Download the entire lecture (and keep it around!) Scroll to the bottom of this article to access the mp3 file of the lecture.

Here are a few highlights from my initial listen. I hope this convinces you to give it a turn.

1) Emma on the screenwriting process. “Dramatize the whole book, and then see which bits work. And then take everything else away, and try and make those bits, then you have to write your bits. Adaptation is both distillation and a kind of imaginative invention that you have to use to create your own skeleton. Because you can’t put a whole novel onto the screen, it’s not possible.”

2) On how she came to “know” Jane Austen and her fierce hatred for people who get rid of archival documents (I understand this!! Just another thing good ole Emma and I have in common..but I digress): “I read all of [Jane Austen’s] letters. Well, all the ones that Cassandra bloody well left us. She burned an awful lot of her sister’s correspondences…I want to kill her.”

3) Sharing a quote about writing: “It’s by a choreographer actually. And she was called Agnes de Mille. She said, ‘Living is a form of not being sure, not knowing what’s next or how. The Artist never entirely knows. We guess. We may be wrong, but we take leap after leap in the dark.”

4) Jeremy and Emma’s discussion of how vital it is for a writer for come to the realities of bad projects and failed ideas.

Jeremy: There’s the elephant in the room. [referencing that some writing is bad].
Emma: [The writing] might not be any good is my point. And I think it’s very important to recognize that, because sometimes what we write isn’t very good–sometimes what I write isn’t very good. And I do think it’s worth remembering that. Most of the screenplays I’ve written have not been made. And the ones that haven’t been made I’ve worked very hard on, believed in and loved. I’ve handed them in and somebody, years later, has made it with a different script and said, ‘Oh yeah, we just left yours.’ I don’t get very well treated as a writer either. So that’s comforting.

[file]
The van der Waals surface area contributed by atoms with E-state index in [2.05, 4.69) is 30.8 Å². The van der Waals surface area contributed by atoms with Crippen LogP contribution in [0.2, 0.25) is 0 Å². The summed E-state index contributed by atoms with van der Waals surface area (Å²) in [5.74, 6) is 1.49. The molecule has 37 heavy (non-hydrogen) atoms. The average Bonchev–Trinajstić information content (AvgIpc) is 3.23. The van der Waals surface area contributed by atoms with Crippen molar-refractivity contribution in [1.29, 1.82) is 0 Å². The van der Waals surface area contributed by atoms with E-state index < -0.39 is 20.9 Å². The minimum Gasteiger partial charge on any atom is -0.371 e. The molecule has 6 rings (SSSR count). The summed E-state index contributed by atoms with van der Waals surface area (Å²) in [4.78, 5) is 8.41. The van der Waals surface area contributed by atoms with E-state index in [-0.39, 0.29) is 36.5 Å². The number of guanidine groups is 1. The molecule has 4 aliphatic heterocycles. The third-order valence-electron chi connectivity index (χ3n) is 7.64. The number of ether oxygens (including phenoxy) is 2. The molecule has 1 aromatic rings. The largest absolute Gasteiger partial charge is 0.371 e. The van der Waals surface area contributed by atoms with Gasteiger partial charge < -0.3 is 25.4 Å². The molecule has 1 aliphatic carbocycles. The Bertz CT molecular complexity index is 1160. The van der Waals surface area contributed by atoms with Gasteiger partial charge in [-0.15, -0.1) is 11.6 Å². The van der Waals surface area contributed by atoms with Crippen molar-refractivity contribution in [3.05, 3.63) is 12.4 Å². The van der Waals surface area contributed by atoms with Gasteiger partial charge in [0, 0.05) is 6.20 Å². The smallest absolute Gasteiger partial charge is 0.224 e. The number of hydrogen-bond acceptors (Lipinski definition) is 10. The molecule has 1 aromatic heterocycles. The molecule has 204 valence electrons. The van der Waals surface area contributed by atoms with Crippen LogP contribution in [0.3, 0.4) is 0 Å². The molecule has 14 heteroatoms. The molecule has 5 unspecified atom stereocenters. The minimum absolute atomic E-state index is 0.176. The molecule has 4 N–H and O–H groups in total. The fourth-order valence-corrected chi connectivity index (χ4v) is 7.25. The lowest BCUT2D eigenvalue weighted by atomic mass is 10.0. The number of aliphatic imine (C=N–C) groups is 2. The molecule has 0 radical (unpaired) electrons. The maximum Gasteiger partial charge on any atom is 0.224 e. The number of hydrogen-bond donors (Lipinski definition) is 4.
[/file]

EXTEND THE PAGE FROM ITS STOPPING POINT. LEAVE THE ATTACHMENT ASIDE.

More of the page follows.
Jeremy: And also forgiving yourself when it doesn’t work.


5) Emma’s response to an audience member asking her how to write dialogue for a man vs. a woman: “You’re making men and women into sort of sylos who always talk in a particular way, and this is something I think you should have a think about. Because you don’t want to do that. We started this discussion talking about the science of the brain and the fact is that our brains are not appreciably different. They start to express themselves differently as education slowly beats the imagination out of us. And then nurture–the nurturing of the male and the female in all sorts of ways–starts to twist us into impossible and sometimes deeply painful and inappropriate shapes. So I would look at that if I were you.”

6) About her editing process: “I’ll write a draft and then leave it for a few months, and then go back.”